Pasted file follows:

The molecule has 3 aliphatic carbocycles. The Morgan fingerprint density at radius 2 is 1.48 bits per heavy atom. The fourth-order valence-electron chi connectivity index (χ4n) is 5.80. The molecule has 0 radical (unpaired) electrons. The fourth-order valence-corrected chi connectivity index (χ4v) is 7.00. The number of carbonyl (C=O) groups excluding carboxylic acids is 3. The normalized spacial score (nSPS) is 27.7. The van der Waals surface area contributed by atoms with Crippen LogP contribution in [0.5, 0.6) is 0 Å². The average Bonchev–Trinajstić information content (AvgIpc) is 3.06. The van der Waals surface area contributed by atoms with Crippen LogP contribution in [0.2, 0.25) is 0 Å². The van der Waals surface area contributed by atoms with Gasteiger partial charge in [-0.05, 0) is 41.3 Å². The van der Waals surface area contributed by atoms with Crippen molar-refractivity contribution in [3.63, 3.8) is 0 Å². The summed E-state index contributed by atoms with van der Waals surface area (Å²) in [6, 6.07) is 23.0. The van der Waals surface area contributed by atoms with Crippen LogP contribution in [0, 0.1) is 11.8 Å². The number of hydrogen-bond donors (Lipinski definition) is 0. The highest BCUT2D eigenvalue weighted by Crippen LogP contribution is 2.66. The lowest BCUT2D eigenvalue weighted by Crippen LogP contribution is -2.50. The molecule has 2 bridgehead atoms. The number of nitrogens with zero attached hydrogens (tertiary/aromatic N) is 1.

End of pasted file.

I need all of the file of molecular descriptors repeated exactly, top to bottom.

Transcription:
The molecule has 3 aliphatic carbocycles. The Morgan fingerprint density at radius 2 is 1.48 bits per heavy atom. The fourth-order valence-electron chi connectivity index (χ4n) is 5.80. The molecule has 0 radical (unpaired) electrons. The fourth-order valence-corrected chi connectivity index (χ4v) is 7.00. The number of carbonyl (C=O) groups excluding carboxylic acids is 3. The normalized spacial score (nSPS) is 27.7. The van der Waals surface area contributed by atoms with Crippen LogP contribution in [0.5, 0.6) is 0 Å². The average Bonchev–Trinajstić information content (AvgIpc) is 3.06. The van der Waals surface area contributed by atoms with Crippen LogP contribution in [0.2, 0.25) is 0 Å². The van der Waals surface area contributed by atoms with Gasteiger partial charge in [-0.05, 0) is 41.3 Å². The van der Waals surface area contributed by atoms with Crippen molar-refractivity contribution in [3.63, 3.8) is 0 Å². The summed E-state index contributed by atoms with van der Waals surface area (Å²) in [6, 6.07) is 23.0. The van der Waals surface area contributed by atoms with Crippen LogP contribution in [0, 0.1) is 11.8 Å². The number of hydrogen-bond donors (Lipinski definition) is 0. The highest BCUT2D eigenvalue weighted by Crippen LogP contribution is 2.66. The lowest BCUT2D eigenvalue weighted by Crippen LogP contribution is -2.50. The molecule has 2 bridgehead atoms. The number of nitrogens with zero attached hydrogens (tertiary/aromatic N) is 1.